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What I Would Tell My Younger Self (a series)


Part One

When I was in grade four, we were working on book reports. The assignment involved answering questions about the book the whole class read. That was fine. But I remembered asking the teacher if I could write my own book. If I could hand that in too. I remember the look on my teacher’s face, perhaps unsure of what to make of this.


I don’t know if she recognized the seriousness in little me’s determination, in her desire to create this, what it meant. My teacher thought I was being cheeky. Funny. Sharing an over-ambitiousness she needed to reel in. She dismissed my request.

Stick to the assignment, Christy.

Stay within the expectations, the rules, the box, is what I heard.

And so I did. (And didn't.) I went home and finished that book report and then spent the rest of the night crafting a book of my own. Maybe it was over-ambitiousness. Probably. But it was more than that. I wrote the story on lined paper, pages I taped together. I drew illustrations and made a cover for it. It was a story about a mysterious house in the woods that appeared in the pathway of unsuspecting, adventuring kids, holding secrets and gems and treasure, and fun things like that. Probably a ghost or two from all the Are You Afraid of the Dark we consumed back then. This house disappeared when the kids tried to return to it and find it again. Of course. How fun.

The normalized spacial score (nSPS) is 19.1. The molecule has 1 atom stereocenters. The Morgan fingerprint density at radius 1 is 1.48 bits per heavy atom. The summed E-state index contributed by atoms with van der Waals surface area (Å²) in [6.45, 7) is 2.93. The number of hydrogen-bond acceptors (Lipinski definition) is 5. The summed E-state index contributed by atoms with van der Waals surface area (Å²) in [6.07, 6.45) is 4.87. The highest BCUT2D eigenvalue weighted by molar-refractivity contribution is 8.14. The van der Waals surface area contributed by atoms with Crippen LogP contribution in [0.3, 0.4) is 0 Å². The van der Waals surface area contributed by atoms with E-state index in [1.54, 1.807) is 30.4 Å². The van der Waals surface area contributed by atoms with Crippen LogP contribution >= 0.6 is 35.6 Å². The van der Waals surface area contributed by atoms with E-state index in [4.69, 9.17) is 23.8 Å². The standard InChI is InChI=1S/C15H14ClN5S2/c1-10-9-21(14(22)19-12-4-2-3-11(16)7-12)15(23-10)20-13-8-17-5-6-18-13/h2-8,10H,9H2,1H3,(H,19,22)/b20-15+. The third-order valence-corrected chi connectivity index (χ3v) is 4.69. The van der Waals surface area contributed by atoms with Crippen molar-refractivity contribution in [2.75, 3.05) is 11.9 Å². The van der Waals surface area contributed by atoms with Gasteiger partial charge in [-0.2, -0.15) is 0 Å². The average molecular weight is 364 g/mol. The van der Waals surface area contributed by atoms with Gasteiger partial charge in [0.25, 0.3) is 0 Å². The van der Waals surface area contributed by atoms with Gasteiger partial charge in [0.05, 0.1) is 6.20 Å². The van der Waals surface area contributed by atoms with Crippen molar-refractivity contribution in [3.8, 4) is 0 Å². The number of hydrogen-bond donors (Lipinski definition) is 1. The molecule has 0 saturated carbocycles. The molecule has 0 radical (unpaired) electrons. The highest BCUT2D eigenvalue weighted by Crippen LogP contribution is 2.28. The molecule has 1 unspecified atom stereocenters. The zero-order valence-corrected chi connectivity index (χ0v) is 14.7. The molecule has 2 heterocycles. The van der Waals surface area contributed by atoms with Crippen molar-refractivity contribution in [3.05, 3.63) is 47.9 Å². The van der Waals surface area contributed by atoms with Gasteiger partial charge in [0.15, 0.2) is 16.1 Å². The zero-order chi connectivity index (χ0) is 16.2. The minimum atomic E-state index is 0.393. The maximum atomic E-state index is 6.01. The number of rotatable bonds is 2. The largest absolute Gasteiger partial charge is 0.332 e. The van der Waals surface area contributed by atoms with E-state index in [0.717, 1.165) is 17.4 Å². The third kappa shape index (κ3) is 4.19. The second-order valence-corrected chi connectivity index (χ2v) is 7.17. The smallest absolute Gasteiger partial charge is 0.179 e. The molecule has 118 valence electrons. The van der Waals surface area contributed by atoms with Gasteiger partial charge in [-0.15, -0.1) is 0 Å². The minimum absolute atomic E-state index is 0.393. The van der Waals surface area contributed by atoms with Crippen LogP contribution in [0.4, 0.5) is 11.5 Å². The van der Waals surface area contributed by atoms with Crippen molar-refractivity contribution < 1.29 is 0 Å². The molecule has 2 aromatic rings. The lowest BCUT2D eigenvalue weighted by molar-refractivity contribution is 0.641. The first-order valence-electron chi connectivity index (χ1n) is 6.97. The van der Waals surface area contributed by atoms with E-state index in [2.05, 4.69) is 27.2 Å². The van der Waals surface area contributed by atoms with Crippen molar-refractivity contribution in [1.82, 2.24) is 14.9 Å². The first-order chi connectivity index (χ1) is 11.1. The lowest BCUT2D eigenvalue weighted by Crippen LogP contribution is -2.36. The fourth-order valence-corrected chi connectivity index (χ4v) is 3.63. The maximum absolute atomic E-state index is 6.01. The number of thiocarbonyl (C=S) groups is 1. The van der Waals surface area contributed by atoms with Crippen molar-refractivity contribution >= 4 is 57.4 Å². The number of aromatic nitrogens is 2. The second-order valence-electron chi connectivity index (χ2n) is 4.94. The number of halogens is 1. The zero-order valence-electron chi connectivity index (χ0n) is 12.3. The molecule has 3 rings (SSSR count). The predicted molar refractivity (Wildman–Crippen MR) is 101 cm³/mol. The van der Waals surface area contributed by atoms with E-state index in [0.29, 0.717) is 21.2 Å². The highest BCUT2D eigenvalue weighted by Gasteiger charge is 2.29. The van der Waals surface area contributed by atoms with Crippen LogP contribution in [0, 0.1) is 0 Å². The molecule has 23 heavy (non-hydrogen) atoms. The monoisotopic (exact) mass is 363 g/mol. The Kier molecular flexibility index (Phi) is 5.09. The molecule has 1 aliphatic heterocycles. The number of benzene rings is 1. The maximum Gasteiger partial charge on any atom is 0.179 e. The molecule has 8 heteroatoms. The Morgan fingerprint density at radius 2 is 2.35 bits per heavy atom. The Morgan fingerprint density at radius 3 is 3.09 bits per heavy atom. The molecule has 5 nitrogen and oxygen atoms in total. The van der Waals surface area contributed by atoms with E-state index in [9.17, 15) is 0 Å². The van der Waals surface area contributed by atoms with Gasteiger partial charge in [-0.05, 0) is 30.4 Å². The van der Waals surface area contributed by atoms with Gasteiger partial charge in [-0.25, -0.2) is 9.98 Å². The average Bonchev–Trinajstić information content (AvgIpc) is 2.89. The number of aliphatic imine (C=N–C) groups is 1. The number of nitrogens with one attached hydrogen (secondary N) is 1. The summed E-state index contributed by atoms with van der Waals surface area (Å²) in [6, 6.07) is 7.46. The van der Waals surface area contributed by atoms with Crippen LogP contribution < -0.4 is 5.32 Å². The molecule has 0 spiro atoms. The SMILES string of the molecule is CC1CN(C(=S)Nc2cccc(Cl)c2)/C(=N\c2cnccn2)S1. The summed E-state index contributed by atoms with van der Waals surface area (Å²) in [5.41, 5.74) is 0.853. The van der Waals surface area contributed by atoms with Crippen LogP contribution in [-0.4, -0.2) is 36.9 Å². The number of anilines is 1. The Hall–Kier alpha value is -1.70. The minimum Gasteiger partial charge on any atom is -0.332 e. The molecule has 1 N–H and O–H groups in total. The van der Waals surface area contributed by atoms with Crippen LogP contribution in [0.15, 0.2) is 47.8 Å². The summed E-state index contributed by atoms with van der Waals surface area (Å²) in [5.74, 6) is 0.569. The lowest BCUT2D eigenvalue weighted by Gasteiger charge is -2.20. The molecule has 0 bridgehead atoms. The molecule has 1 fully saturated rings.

I wish I still had this book I created. I wish I had all that it represented. I didn’t hand it in with my book report, no. I think I hid it in my room, with my diaries and notebooks and other stories, and from then on, stopped sharing about my desire to create my own book. (Until my teenage years, but that's another story.) I truly don’t know where the idea ever came from in the first place. I didn't know anyone who wrote books or loved creative writing like I did. I just arrived in this life with a complete love for storytelling without any reason why, keeping this love tamed and quiet for too many years. Maybe it’s tied to being born a channel, a direct connection to so many stories just waiting to flow through. From my earliest memories, I can recall lying in bed at night and stories just flooding my mind. Some were mine, most weren’t. And I had this need to tell them all. A lot of nights I would go to bed early just to let them play out.


So what would I tell my younger self? What would I tell this little me who could read and craft language from a very early age, compelled by the stories around her? I would tell her that just because your beautiful out-of-the-box ideas were not taken seriously way back in fourth grade, does not mean they're not brilliant ideas, with you for a reason. Don't hide them away. It’s okay to let this side of you be seen and heard, because, my sweet girl, you’re going to create that book for real. You’re going to create many many books and it’s all going to be even better than you ever imagined.

This is your soul's work. It's been with you all along. You had a feeling back then and that same feeling is with you today.

Thinking back to my little self always realigns me with what I came here to do. There's so much we can learn from the child version of who we used to be. Because, in so many ways, they're still very much us.



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